I have a strange memory from 2017 where I was scrolling through my Instagram Recommended page. I remember seeing the normal amount of stand up comedy videos, stolen memes, and pictures from the new season of Stranger Things. Of course, these days it’s where I get half of my news from, but that’s an article for another day. Anyway, in the middle of a couple of dog videos and a post from some Instagram “comedian”, I saw a video of a young man singing. That part wasn’t so strange, the strange part was that the video was in black and white.
The caption “OMG HE SINGS LIKE AN ANGEL?!?!” adorned the top of the video while underneath there was a clip of Paul Anka singing his hit 1959 song “Put Your Head On My Shoulder” in front of a live studio audience. I was shocked to find that that video had at least a million views. Nowadays, I would wager that over half of the kids in my generation are familiar with that song one way or another.
Four years later, this trend of old music turning new again is only growing, and in large part because of TikTok. That’s right: the cultural melting pot of every Gen Z kid on the internet is also the rebirth of one of the most dated music genres imaginable. Every other video on my For You Page is a mashup of Tchaikovsky and Doja Cat. Or a history meme page. Or even straight up stolen clips from old TV shows like I Love Lucy or The Golden Girls. Whatever it may be, it’s clear that kids my age are looking to the past more and more.
Through the ages
One popular TikTok sound is a compilation of pop songs, one from each decade starting from the 1940s to the 2000s. Content creators use this sound to show the progressions of… well, whatever they want!
This sound has been used in over 30,000 videos, describing everything from teddy bears to football teams to McDonalds. Maybe that just goes to show the variety of people using this sound, and how many people are taking an interest in the way life used to be. A side effect of the pandemic, perhaps?
Gonna Walk All Over You
Another song that has made the TikTok rounds recently is “These Boots Are Made For Walking” by Nancy Sinatra. The 33,000 videos using this 1966 song have teens showing off their outfits for the camera. Sometimes they are modern and exciting, sometimes vintage and nostalgic, and sometimes they actually have boots. Try explaining this trend to your grandpa.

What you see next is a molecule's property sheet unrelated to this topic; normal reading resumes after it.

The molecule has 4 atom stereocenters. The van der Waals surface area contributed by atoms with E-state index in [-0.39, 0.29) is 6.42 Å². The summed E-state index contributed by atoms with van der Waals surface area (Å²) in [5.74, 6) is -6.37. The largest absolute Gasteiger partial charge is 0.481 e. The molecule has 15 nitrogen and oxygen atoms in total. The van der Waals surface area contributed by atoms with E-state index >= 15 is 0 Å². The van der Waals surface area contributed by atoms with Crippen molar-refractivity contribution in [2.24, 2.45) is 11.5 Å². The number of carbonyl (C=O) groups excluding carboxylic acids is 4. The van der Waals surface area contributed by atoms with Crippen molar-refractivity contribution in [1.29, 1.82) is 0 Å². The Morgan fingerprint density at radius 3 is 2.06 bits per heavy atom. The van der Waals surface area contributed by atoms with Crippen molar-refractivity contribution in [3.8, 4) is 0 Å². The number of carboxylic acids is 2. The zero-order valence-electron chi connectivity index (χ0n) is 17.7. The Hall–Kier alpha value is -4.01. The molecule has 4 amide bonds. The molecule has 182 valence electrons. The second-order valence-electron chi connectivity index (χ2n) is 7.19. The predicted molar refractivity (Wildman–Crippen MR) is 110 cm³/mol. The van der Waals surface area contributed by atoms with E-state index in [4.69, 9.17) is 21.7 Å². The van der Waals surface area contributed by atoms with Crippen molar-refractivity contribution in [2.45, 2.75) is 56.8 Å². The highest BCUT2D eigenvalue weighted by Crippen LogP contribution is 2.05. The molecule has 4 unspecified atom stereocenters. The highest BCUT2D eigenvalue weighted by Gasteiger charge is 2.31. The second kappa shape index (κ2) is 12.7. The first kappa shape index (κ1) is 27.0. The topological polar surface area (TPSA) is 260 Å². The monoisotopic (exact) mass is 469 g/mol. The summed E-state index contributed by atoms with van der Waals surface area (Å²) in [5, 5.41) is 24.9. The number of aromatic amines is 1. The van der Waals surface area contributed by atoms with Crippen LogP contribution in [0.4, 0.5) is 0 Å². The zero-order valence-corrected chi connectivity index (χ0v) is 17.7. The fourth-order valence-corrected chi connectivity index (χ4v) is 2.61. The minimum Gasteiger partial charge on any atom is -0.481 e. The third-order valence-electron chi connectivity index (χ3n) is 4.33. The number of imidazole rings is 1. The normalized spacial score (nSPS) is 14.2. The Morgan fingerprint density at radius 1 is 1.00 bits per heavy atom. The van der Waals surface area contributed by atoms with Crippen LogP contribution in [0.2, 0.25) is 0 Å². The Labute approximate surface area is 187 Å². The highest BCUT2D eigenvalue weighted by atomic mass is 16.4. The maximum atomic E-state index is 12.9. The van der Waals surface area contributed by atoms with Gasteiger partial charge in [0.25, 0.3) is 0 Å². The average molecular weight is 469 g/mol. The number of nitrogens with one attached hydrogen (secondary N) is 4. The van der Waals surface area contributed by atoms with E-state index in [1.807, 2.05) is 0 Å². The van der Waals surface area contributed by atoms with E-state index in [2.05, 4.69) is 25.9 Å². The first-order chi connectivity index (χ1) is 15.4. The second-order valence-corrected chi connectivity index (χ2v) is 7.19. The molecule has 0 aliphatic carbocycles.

And if you’re still not convinced, here’s a list of more ancient songs that have graced our screens.
“In The Mood”- Glenn Miller and his Orchestra (1938!)
“Sh-Boom”- The Chords (1954)
“Jailhouse Rock”- Elvis Presley (1957)
“You Really Got Me”-The Kinks (1964)
“The Sound of Silence”- Simon and Garfunkel (1964)
“California Dreaming”- The Mamas and the Papas (1965)
The Future of the Past
So where does it go from here? Is the modern music industry going to take notice of this unique trend? Is Travis Scott going to sample Little Richard for his next song? As crazy as that sounds, things like that are already happening. Doja Cat’s 2018 hit “Freak” actually sampled “Put Your Head On My Shoulder” for the outro of the song (Maybe she saw the same Instagram post I did?) Mac Miller’s last released single “Blue World” sampled from a 1952 song called “It’s a Blue World” from 50s vocal quartet The Four Freshman. And Tyler, the Creator (ever the trendsetter) sampled The Ponderosa Twins’ “Bound” for his Igor track “A Boy is a Gun.”
So, yes. This trend is probably here to stay, amazingly. When you see a barbershop quartet at Coachella in three years, don’t say I didn’t tell you so.